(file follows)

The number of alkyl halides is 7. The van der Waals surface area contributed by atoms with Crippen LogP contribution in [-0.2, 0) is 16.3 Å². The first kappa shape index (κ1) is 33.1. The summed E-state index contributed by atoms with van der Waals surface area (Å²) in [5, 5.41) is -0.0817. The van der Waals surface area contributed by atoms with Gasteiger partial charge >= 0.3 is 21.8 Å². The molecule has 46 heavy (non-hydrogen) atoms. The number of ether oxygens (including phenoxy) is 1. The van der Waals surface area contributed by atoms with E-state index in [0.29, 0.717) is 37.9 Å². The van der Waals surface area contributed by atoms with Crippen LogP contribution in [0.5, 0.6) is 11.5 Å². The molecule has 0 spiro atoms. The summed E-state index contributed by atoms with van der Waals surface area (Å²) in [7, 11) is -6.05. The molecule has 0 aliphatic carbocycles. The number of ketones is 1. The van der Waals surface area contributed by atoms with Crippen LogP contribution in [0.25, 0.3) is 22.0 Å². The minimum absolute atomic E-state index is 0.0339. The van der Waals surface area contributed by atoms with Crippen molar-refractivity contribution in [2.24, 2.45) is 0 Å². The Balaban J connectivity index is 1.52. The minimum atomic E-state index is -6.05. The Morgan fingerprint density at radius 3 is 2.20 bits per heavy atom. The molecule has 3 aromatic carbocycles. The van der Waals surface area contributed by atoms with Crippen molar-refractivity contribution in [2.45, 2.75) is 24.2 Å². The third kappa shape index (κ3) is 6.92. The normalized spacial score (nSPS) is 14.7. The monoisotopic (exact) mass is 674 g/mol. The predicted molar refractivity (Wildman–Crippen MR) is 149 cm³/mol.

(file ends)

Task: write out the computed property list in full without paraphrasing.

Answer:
The number of alkyl halides is 7. The van der Waals surface area contributed by atoms with Crippen LogP contribution in [-0.2, 0) is 16.3 Å². The first kappa shape index (κ1) is 33.1. The summed E-state index contributed by atoms with van der Waals surface area (Å²) in [5, 5.41) is -0.0817. The van der Waals surface area contributed by atoms with Gasteiger partial charge >= 0.3 is 21.8 Å². The molecule has 46 heavy (non-hydrogen) atoms. The number of ether oxygens (including phenoxy) is 1. The van der Waals surface area contributed by atoms with E-state index in [0.29, 0.717) is 37.9 Å². The van der Waals surface area contributed by atoms with Crippen LogP contribution in [0.5, 0.6) is 11.5 Å². The molecule has 0 spiro atoms. The summed E-state index contributed by atoms with van der Waals surface area (Å²) in [7, 11) is -6.05. The molecule has 0 aliphatic carbocycles. The number of ketones is 1. The van der Waals surface area contributed by atoms with Crippen LogP contribution in [0.25, 0.3) is 22.0 Å². The minimum absolute atomic E-state index is 0.0339. The van der Waals surface area contributed by atoms with Crippen molar-refractivity contribution in [2.24, 2.45) is 0 Å². The Balaban J connectivity index is 1.52. The minimum atomic E-state index is -6.05. The Morgan fingerprint density at radius 3 is 2.20 bits per heavy atom. The molecule has 3 aromatic carbocycles. The van der Waals surface area contributed by atoms with Crippen molar-refractivity contribution in [2.45, 2.75) is 24.2 Å². The third kappa shape index (κ3) is 6.92. The normalized spacial score (nSPS) is 14.7. The monoisotopic (exact) mass is 674 g/mol. The predicted molar refractivity (Wildman–Crippen MR) is 149 cm³/mol.